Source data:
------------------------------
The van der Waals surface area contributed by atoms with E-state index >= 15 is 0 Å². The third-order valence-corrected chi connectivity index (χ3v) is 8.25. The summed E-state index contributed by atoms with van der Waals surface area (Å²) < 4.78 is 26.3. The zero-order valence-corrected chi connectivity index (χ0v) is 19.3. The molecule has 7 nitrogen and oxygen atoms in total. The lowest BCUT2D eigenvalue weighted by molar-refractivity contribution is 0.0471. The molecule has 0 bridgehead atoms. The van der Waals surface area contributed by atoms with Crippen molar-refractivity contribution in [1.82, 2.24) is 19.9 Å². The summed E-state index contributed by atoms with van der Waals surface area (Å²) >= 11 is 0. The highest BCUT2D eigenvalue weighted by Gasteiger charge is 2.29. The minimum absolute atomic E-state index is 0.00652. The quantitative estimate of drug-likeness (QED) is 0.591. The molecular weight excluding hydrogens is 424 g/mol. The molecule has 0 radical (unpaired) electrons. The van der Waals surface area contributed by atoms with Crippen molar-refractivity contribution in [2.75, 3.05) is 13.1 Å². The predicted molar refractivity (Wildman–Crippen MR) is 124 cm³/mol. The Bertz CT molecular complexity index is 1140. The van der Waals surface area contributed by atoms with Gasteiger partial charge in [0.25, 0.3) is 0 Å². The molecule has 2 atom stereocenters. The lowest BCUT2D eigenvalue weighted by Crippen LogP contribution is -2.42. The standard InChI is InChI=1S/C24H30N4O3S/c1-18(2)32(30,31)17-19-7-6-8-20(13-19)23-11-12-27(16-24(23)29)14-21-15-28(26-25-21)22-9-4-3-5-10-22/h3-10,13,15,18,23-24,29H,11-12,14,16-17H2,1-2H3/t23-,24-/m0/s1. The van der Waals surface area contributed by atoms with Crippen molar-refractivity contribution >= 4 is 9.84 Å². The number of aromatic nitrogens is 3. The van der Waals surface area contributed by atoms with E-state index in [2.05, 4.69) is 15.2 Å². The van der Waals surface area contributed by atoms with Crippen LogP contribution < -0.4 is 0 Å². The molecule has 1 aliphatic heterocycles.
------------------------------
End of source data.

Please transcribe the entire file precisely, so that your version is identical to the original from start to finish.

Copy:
The van der Waals surface area contributed by atoms with E-state index >= 15 is 0 Å². The third-order valence-corrected chi connectivity index (χ3v) is 8.25. The summed E-state index contributed by atoms with van der Waals surface area (Å²) < 4.78 is 26.3. The zero-order valence-corrected chi connectivity index (χ0v) is 19.3. The molecule has 7 nitrogen and oxygen atoms in total. The lowest BCUT2D eigenvalue weighted by molar-refractivity contribution is 0.0471. The molecule has 0 bridgehead atoms. The van der Waals surface area contributed by atoms with Crippen molar-refractivity contribution in [1.82, 2.24) is 19.9 Å². The summed E-state index contributed by atoms with van der Waals surface area (Å²) >= 11 is 0. The highest BCUT2D eigenvalue weighted by Gasteiger charge is 2.29. The minimum absolute atomic E-state index is 0.00652. The quantitative estimate of drug-likeness (QED) is 0.591. The molecular weight excluding hydrogens is 424 g/mol. The molecule has 0 radical (unpaired) electrons. The van der Waals surface area contributed by atoms with Crippen molar-refractivity contribution in [2.75, 3.05) is 13.1 Å². The predicted molar refractivity (Wildman–Crippen MR) is 124 cm³/mol. The Bertz CT molecular complexity index is 1140. The van der Waals surface area contributed by atoms with Gasteiger partial charge in [0.25, 0.3) is 0 Å². The molecule has 2 atom stereocenters. The lowest BCUT2D eigenvalue weighted by Crippen LogP contribution is -2.42. The standard InChI is InChI=1S/C24H30N4O3S/c1-18(2)32(30,31)17-19-7-6-8-20(13-19)23-11-12-27(16-24(23)29)14-21-15-28(26-25-21)22-9-4-3-5-10-22/h3-10,13,15,18,23-24,29H,11-12,14,16-17H2,1-2H3/t23-,24-/m0/s1. The van der Waals surface area contributed by atoms with Crippen molar-refractivity contribution >= 4 is 9.84 Å². The number of aromatic nitrogens is 3. The van der Waals surface area contributed by atoms with E-state index in [2.05, 4.69) is 15.2 Å². The van der Waals surface area contributed by atoms with Crippen LogP contribution < -0.4 is 0 Å². The molecule has 1 aliphatic heterocycles.